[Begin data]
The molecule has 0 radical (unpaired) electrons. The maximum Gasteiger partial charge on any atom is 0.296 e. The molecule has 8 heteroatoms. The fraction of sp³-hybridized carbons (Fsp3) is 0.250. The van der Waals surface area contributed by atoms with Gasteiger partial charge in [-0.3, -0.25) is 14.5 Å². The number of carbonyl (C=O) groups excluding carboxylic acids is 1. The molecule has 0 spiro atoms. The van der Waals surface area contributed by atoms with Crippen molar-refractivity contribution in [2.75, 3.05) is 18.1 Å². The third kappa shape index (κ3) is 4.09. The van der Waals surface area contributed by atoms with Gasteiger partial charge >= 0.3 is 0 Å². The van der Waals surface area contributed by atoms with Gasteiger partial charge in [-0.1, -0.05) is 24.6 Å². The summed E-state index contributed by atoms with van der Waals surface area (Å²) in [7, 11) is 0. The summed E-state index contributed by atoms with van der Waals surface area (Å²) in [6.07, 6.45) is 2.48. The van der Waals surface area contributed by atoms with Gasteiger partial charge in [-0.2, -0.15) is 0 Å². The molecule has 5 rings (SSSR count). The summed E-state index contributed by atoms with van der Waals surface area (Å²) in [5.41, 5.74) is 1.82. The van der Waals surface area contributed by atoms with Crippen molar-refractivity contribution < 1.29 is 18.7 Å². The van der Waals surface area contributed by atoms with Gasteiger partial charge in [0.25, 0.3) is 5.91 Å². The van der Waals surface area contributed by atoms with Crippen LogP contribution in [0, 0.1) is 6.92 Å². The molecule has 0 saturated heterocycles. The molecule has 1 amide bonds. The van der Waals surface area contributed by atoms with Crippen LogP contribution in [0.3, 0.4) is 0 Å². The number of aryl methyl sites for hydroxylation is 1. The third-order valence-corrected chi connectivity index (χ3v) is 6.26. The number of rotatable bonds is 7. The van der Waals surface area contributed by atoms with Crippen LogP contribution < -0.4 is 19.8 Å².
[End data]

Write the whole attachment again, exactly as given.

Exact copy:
The molecule has 0 radical (unpaired) electrons. The maximum Gasteiger partial charge on any atom is 0.296 e. The molecule has 8 heteroatoms. The fraction of sp³-hybridized carbons (Fsp3) is 0.250. The van der Waals surface area contributed by atoms with Gasteiger partial charge in [-0.3, -0.25) is 14.5 Å². The number of carbonyl (C=O) groups excluding carboxylic acids is 1. The molecule has 0 spiro atoms. The van der Waals surface area contributed by atoms with Crippen molar-refractivity contribution in [2.75, 3.05) is 18.1 Å². The third kappa shape index (κ3) is 4.09. The van der Waals surface area contributed by atoms with Gasteiger partial charge >= 0.3 is 0 Å². The van der Waals surface area contributed by atoms with Gasteiger partial charge in [-0.1, -0.05) is 24.6 Å². The summed E-state index contributed by atoms with van der Waals surface area (Å²) in [7, 11) is 0. The summed E-state index contributed by atoms with van der Waals surface area (Å²) in [6.07, 6.45) is 2.48. The van der Waals surface area contributed by atoms with Gasteiger partial charge in [-0.2, -0.15) is 0 Å². The molecule has 5 rings (SSSR count). The summed E-state index contributed by atoms with van der Waals surface area (Å²) in [5.41, 5.74) is 1.82. The van der Waals surface area contributed by atoms with Crippen molar-refractivity contribution < 1.29 is 18.7 Å². The van der Waals surface area contributed by atoms with Gasteiger partial charge in [0.25, 0.3) is 5.91 Å². The van der Waals surface area contributed by atoms with Crippen LogP contribution in [0, 0.1) is 6.92 Å². The molecule has 0 saturated heterocycles. The molecule has 1 amide bonds. The van der Waals surface area contributed by atoms with Crippen LogP contribution in [0.3, 0.4) is 0 Å². The number of aryl methyl sites for hydroxylation is 1. The third-order valence-corrected chi connectivity index (χ3v) is 6.26. The number of rotatable bonds is 7. The van der Waals surface area contributed by atoms with Crippen LogP contribution < -0.4 is 19.8 Å².